It is high time journalists of Africa became African journalists. They must have an interest; the African interest! They must begin to understand that, war against any African country is war on the rest of Africa. If the politicians wont, journalist must! A revolutionary morality will mean rising to pick up the broken pieces, providing active support, forming groups and associations and moving to help Zimbabwe stand; if Zimbabwe is dying we do not need Aljazeera, CNN, BBC or the IMF/World Bank to tell us, we must know it ourselves and this could be done through the effective coordination of for instance all state owned media across the continent just if we are poor; but even more effective, by local private journalists or local private media houses.


We may be against Mugabe but we can insist that we shall not rise against Zimbabwe, we shall clothe its women, feed its children, uplift its disadvantaged and underprivileged just like Zimbabwe would have done, once the rest of Africa extends a helping hand in her great hour of need. At least, this will make nonsense of the directives of retrogressive institutions as the IMF/World Bank as they stated in no uncertain terms some few months back, that, financial assistance would only come to Zimbabwe on grounds of regime change. What argument? Since when did regime change become an item on the conditionality list for these forces; may be long ago, but now they have become even more confident.

More to the point, by their own reportage, the people of Zimbabwe are suffering; many others are fleeing and some even dying. Thus a financial request only follows that it is going to be used to mitigate these problems. But here we are, the IMF/World Bank is saying that the people of Zimbabwe should die just because of one man. The paradox; this “one man” is asking for help on behalf of the “dying people” of Zimbabwe and the extent to which the IMF/World Bank cares, is the extinction of this man or they perish.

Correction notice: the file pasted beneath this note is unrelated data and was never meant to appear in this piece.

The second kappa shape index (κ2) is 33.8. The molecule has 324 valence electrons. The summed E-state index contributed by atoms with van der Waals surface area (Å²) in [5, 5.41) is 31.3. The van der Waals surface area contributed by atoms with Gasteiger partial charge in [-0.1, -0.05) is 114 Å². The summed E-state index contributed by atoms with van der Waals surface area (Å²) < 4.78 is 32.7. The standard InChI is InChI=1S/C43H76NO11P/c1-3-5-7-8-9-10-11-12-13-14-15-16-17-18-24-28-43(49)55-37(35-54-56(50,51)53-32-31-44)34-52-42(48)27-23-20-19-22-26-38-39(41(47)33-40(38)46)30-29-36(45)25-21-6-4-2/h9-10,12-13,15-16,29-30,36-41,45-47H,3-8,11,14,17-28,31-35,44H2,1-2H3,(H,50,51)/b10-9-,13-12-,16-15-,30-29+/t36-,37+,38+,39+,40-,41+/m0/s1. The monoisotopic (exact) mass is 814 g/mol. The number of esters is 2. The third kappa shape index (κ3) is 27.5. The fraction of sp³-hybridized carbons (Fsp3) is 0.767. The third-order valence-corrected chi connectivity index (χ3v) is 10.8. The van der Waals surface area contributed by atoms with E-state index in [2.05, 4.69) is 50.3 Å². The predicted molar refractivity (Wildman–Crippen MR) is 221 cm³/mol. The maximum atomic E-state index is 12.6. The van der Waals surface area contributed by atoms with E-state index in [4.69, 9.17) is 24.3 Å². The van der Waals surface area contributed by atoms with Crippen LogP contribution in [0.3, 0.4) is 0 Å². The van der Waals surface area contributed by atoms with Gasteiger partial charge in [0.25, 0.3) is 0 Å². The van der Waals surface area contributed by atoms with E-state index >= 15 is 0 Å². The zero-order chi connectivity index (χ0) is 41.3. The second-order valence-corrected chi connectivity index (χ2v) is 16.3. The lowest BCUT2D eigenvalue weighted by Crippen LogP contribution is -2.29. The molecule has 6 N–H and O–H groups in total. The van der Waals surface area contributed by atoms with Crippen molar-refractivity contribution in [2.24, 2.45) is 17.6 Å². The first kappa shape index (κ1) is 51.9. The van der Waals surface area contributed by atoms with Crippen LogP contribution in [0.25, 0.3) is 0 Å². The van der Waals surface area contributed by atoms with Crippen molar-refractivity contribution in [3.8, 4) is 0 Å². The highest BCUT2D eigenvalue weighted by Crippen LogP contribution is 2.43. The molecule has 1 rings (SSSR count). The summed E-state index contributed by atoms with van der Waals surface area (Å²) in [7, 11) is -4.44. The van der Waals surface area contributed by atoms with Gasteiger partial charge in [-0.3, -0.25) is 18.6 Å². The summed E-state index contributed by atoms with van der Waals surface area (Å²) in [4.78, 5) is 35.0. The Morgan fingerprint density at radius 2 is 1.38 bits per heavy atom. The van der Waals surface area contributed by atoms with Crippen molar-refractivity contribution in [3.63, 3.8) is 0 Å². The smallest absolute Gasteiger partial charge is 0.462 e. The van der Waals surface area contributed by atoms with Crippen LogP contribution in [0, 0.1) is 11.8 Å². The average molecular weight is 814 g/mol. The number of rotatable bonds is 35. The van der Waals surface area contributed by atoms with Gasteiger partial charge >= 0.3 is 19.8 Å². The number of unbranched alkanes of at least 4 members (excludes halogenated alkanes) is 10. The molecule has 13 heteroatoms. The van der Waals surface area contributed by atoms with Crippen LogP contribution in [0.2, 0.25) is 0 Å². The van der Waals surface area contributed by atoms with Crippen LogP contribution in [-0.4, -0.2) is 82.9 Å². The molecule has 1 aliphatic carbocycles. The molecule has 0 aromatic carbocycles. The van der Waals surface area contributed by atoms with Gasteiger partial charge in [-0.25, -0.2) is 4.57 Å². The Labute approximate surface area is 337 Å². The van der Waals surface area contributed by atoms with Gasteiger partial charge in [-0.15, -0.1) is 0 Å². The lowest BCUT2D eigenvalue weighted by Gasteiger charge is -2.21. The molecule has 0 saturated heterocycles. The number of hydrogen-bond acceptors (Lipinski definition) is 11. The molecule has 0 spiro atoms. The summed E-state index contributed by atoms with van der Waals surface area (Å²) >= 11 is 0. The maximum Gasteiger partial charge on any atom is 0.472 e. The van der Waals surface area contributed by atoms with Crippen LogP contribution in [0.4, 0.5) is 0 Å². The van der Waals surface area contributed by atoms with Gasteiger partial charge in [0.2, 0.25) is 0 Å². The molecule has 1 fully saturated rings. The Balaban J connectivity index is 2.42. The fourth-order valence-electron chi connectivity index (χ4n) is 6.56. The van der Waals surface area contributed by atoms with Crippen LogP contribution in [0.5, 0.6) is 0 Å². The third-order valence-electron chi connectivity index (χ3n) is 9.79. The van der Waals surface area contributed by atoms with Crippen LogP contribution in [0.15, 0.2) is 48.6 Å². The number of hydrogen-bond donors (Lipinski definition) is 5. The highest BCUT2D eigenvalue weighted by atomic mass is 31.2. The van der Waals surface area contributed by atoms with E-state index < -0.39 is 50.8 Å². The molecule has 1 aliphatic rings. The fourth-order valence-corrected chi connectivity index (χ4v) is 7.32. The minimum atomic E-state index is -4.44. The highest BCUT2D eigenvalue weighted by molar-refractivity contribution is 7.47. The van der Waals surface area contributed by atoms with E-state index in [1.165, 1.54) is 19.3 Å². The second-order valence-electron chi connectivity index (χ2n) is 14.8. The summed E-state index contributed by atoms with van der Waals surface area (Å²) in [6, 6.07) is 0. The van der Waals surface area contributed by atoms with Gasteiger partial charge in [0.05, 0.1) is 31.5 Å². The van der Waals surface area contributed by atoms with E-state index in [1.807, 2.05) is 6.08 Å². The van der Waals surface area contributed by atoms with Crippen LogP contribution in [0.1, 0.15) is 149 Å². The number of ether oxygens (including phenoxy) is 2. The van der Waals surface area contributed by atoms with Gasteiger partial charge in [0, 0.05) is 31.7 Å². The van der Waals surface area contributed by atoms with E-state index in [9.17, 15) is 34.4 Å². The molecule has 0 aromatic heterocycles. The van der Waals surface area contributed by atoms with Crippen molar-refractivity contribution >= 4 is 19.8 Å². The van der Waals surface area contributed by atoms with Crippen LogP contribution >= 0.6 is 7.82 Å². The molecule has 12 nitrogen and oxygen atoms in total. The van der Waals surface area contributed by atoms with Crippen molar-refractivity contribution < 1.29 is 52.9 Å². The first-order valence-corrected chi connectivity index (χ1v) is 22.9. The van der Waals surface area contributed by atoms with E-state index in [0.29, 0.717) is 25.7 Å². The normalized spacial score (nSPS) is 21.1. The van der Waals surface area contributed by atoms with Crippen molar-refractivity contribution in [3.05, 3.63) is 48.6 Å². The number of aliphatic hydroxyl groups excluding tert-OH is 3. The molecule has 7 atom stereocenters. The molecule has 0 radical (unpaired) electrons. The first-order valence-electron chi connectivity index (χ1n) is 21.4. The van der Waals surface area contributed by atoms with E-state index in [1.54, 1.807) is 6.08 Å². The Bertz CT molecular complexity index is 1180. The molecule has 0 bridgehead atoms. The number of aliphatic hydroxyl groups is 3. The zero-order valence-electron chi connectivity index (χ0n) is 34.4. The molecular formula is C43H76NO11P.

It is important to understand that, the issues are deeper than what we can ever imagine. There is a conspiracy and it can only be unravelled by an African centred journalism. These institutions have never been interested in the good of Africa than its maintenance at subservience. Aside, Africa's selfish, greedy and ignorant leadership over the years, the Breton woods institution comes next as the cause of the scourge in Africa. We are aware of their agents located in almost every government ministry in many African countries. Ghana is no exception.

Mugabe's fingers may not be clean but Zimbabwe's woes are not self inflicted, it is artificial but its consequences are real. The true oppressors are the parents of the countless sanctions on the head of Zimbabwe, those that have brought to the people suffering, and those that have set policies deliberately meant at destabilizing the economy of Zimbabwe and bringing it to its knees. If Africa rises, this economic sabotage will not last and our victory will be established.

The unnatural silence of African governments is those journalists must attack. What they should be doing is rallying support for the dying people of Zimbabwe, calling on governments across the continent to turn their attention on the land. Little by little, Africa will become for Africans as we start with the donations; the donation of teachers, the donation of food, the donation of funds, of labour, and of machines. The African journalist would have then achieved the revolutionary morality. Africa, Arise!

Monday, August 03, 2009

Top 8 new, promising, and fabulous Ghana blogs

There are now 146 Ghana blogs listed on Afrigator, making Ghana the 5th most active African country in terms of blogging. Ghana follows behind South Africa, Nigeria, Kenya, and Egypt in that order. Not shabby. Not shabby at all.

Zoom into Ghana. The top 5 Ghana blogs as listed by Afrigator today are:
1. My heart’s in Accra
2. Oluniyi David Ajao
3. Accra By Day & Night
4. Nubian Cheetah
5. Wo Se Ekyir: What your mamma never told you about Ghana